In a retrospective case notes review of 100 consecutive ED attendances to our hospital seen by the paediatric team and discharged from ED, only 16% had documentation that the families had been told about the existence of uncertainty around the diagnosis and the course of the illness. This compares unfavourably with the fact that 73% of surveyed paediatric trainees reported that they routinely mentioned this to families. Furthermore, the signs and symptoms to look for had only been documented in 27% of cases, though 88% of trainees reported discussing this with the family. 39% of the notes reviewed had no specific safety netting documentation of any kind.

    It is clear that for non-consultant paediatricians, who are the clinicians seeing most referred children in ED, a gap exists between the safety netting that they report undertaking and what is documented. This may be in part because they provided verbal safety netting advice without documenting it but it also suggests that safety netting procedures are poor, despite the clinical and medico-legal imperative for adequate safety netting and documentation advocated by the National Institute for Health and Care Excellence(2).

    Clearly training for junior doctors on safety netting and its documentation needs to improve. A safety netting checklist and more high quality patient information leaflets may help clinicians to offer adequate advice and information to families at the time of discharge. (297 words)

    1. de Vos-Kerkhof E, Geurts DH, Wiggers M, Moll HA and Oostenbrink R. Tools for 'safety netting' in common paediatric illnesses: a systematic review in emergency care. Archives of Disease in Childhood. 2016; 101: 131 -9.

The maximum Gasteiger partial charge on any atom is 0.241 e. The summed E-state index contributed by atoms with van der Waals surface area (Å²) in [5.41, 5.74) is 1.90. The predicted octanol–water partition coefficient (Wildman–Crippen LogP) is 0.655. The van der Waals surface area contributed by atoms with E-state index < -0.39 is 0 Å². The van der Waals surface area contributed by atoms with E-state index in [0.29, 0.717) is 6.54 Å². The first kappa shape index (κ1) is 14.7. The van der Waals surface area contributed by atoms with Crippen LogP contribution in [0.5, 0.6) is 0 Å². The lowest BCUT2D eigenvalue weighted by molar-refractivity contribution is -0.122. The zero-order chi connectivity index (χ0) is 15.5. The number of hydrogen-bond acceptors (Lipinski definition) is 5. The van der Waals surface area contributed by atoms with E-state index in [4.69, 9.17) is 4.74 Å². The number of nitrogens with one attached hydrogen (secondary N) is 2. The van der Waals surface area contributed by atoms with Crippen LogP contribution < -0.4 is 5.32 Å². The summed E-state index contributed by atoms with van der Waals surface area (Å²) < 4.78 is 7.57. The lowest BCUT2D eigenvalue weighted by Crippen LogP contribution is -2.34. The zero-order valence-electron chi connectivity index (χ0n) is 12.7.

2. Fields E, Chard J, Murphy MS and Richardson M. Assessment and initial management of feverish illness in children younger than 5 years: summary of updated NICE guidance. BMJ (Clinical Research Ed). 2013; 346: f2866.

    Conflict of Interest:

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  4. Point of care lactate testing in resource-poor settings

    Khan et al. make a strong case for investment in point-of-care lactate testing in low and middle income countries (LMICs) (1). They believe that this would identify children at high risk of death, and would save lives because these children could receive earlier resuscitation. Unfortunately the optimal management of children with hyperlactataemia in LMICs is far from clear. Although Khan et al. extrapolate from findings in well-resourced settings to suggest that early fluid resuscitation would be beneficial, this is contrary to the findings of the FEAST study in which bolus fluid resuscitation in African children with signs of shock produced an increase in mortality (2). Of note, this effect was also observed in the subgroup of children with hyperlactataemia.